Fast Fall

Let me first apologize to friends and family.  I have been a bad Erin this fall.  Yes, my job ate me.  And as a result, I have been horribly out of touch.  Getting eaten by your job, no matter how great it is and how much you love it, is not sustainable.  It’s hard to survive continual mastication.  So I’m working hard now to manage my time better and make more of it for you.  I’ll try not to disappear for so long again.

Work is going well, but it has been an emotional roller coaster lately.  We recently had parent teacher conferences, and that was an experience like none I’ve ever had.  Usually, at international schools, the thinking goes, “I’m busy and I pay a lot of money to ensure that my child is getting a great education, so unless I hear otherwise from you, everything is fine.”  In the past, we would maybe see 15% of our parents for conferences.  Imagine my surprise when we blocked out two full school days and one night to see parents, and we were full.  We had interviews with parents every 15 minutes with a short break here and there.  That kind of schedule was totally brutal, so thankfully, most of the meetings were lovely.  There were only a couple of the ones you kind of expect from the Korean stereotypes.  Really only two were mad at me for “giving” their kids a D or saying their kid needed extra ESL support.  And the parents brought gifts.  We got tons of chocolates and cookies and little desk items.  So that, and the kind parents, softened the experience.  Interactions with parents lately has taught me a lot about cultural sensitivities.  Things are very different here in Asia than in the Western world in what we value in children and we both have strong opinions about how to do it right with kids.  Sometimes here in Korea, what the parents say they want, and what they then do seems so contradictory.  This is topic for much further thought and consideration, but consider me a new student here.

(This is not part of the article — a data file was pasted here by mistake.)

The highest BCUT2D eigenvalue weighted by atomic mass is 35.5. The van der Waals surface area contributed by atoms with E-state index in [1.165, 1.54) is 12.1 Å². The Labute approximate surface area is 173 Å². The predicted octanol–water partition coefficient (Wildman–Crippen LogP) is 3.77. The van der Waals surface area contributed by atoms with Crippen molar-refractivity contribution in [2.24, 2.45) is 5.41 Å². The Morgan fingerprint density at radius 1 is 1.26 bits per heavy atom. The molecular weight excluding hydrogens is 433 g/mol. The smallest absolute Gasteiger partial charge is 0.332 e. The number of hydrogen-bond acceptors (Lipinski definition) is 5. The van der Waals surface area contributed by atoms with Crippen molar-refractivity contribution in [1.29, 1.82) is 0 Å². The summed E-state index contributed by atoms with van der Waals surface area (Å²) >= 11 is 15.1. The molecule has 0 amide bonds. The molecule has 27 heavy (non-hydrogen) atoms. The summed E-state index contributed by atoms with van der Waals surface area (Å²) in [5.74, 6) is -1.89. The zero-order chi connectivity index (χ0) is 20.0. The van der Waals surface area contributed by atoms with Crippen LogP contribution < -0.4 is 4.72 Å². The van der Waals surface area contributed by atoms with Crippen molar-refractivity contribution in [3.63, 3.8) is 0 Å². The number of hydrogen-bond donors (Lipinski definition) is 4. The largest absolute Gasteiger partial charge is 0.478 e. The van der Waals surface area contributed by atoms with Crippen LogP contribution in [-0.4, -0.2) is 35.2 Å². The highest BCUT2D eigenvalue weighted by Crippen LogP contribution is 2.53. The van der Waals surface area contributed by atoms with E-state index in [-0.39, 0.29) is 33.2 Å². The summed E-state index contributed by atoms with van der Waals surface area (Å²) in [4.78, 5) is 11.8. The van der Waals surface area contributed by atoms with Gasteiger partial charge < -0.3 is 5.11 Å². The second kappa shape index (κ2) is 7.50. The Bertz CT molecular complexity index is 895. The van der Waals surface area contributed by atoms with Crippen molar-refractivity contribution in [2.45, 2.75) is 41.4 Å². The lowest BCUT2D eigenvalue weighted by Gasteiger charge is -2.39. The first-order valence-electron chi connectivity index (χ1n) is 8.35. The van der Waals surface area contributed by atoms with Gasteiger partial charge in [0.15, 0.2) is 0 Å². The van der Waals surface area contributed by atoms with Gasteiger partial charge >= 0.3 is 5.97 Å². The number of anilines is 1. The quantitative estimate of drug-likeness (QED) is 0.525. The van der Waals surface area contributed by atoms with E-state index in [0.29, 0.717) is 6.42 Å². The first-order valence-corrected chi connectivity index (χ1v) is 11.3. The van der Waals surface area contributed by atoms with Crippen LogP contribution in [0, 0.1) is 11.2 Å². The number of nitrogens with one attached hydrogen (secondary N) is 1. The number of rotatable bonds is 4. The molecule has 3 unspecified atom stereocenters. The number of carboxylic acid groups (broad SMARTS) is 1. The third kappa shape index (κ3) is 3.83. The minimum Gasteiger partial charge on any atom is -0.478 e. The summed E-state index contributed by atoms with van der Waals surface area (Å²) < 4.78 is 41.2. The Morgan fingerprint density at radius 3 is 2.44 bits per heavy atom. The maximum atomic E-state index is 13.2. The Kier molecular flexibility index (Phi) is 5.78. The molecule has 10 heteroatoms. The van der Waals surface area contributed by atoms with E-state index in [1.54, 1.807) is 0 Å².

Apart from learnings from the parents and students, I am totally in love with Chadwick.  I love our mission and what we’re trying to do.  I love it that I am already witnessing kids blossoming as individuals for the first times in their lives.  I love it that my administrators support me completely.  I love it that our head of schools takes time out to explain his reasoning and decision making.  I feel valued here.  I feel like I’m effecting positive change.  I love having support for collaboration.  I love our school so much, that I am not even resentful of the amount of time I spend working or our daily schedule or meeting schedule that feels a bit too heavy.  I’m okay with it because we are building something special here. I mean, we got two whole PD days with my mentor from my graduate program at CU-Boulder.  This place is awesome.

Life outside of school is good too.  We’re getting used to life here in Songdo as the little city steadily grows and begins to fill with more people.  Streets are not so deserted anymore.  More services, restaurants and bars are opening.  We’re learning about Seoul and already have favorite places to go there.  We’ve been rock climbing, camping, indoor ice-climbing, and we’ve spent a lot of time (especially Tim) on the big US military base in Seoul.  Tim goes there for his ski patrol classes twice a week and some Saturdays and the organization got me a base pass too.  We can’t shop at the commissary, but we can eat at the restaurants and one bar has all of my favorite beers from home 🙂

We’re looking forward to our Christmas vacation this year.  The last two have been spent on skiing vacations in the Alps.  We’re doing a total turnaround this time as we’re rock climbing in Thailand and are so excited to go!  As it turns out, we will have LOTS of friends there to meet up with at different points, to visit with and to climb with.  It will be a sweet Christmas and a well-earned vacation!

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